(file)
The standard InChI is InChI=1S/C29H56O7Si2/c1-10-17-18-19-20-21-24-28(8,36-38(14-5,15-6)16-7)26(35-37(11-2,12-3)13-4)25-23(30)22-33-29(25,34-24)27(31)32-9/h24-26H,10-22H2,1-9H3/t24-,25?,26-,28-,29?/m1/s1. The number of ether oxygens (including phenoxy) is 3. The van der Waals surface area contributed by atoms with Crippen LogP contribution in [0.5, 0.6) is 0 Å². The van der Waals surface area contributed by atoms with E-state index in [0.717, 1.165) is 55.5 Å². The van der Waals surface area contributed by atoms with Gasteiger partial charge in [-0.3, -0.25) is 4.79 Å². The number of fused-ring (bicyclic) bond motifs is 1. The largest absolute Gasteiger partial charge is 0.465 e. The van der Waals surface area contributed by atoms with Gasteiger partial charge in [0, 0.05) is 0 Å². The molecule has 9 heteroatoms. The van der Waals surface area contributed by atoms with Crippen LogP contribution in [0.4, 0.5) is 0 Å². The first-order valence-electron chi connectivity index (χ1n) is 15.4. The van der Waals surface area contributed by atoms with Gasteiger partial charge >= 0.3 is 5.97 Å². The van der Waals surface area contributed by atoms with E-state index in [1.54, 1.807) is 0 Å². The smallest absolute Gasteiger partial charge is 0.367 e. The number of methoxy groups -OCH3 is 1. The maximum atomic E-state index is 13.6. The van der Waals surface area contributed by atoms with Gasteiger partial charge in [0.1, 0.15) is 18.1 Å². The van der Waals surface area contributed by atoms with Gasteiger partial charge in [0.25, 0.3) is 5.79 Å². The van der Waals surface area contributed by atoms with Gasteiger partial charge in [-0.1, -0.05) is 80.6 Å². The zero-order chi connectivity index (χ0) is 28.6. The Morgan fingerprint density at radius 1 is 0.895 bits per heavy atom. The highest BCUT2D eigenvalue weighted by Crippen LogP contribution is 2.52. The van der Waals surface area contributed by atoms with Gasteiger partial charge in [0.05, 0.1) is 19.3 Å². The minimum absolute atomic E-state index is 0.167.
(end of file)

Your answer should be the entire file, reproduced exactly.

The standard InChI is InChI=1S/C29H56O7Si2/c1-10-17-18-19-20-21-24-28(8,36-38(14-5,15-6)16-7)26(35-37(11-2,12-3)13-4)25-23(30)22-33-29(25,34-24)27(31)32-9/h24-26H,10-22H2,1-9H3/t24-,25?,26-,28-,29?/m1/s1. The number of ether oxygens (including phenoxy) is 3. The van der Waals surface area contributed by atoms with Crippen LogP contribution in [0.5, 0.6) is 0 Å². The van der Waals surface area contributed by atoms with E-state index in [0.717, 1.165) is 55.5 Å². The van der Waals surface area contributed by atoms with Gasteiger partial charge in [-0.3, -0.25) is 4.79 Å². The number of fused-ring (bicyclic) bond motifs is 1. The largest absolute Gasteiger partial charge is 0.465 e. The van der Waals surface area contributed by atoms with Gasteiger partial charge in [0, 0.05) is 0 Å². The molecule has 9 heteroatoms. The van der Waals surface area contributed by atoms with Crippen LogP contribution in [0.4, 0.5) is 0 Å². The first-order valence-electron chi connectivity index (χ1n) is 15.4. The van der Waals surface area contributed by atoms with Gasteiger partial charge >= 0.3 is 5.97 Å². The van der Waals surface area contributed by atoms with E-state index in [1.54, 1.807) is 0 Å². The smallest absolute Gasteiger partial charge is 0.367 e. The number of methoxy groups -OCH3 is 1. The maximum atomic E-state index is 13.6. The van der Waals surface area contributed by atoms with Gasteiger partial charge in [0.1, 0.15) is 18.1 Å². The van der Waals surface area contributed by atoms with Gasteiger partial charge in [0.25, 0.3) is 5.79 Å². The van der Waals surface area contributed by atoms with Gasteiger partial charge in [-0.1, -0.05) is 80.6 Å². The zero-order chi connectivity index (χ0) is 28.6. The Morgan fingerprint density at radius 1 is 0.895 bits per heavy atom. The highest BCUT2D eigenvalue weighted by Crippen LogP contribution is 2.52. The van der Waals surface area contributed by atoms with Gasteiger partial charge in [0.05, 0.1) is 19.3 Å². The minimum absolute atomic E-state index is 0.167.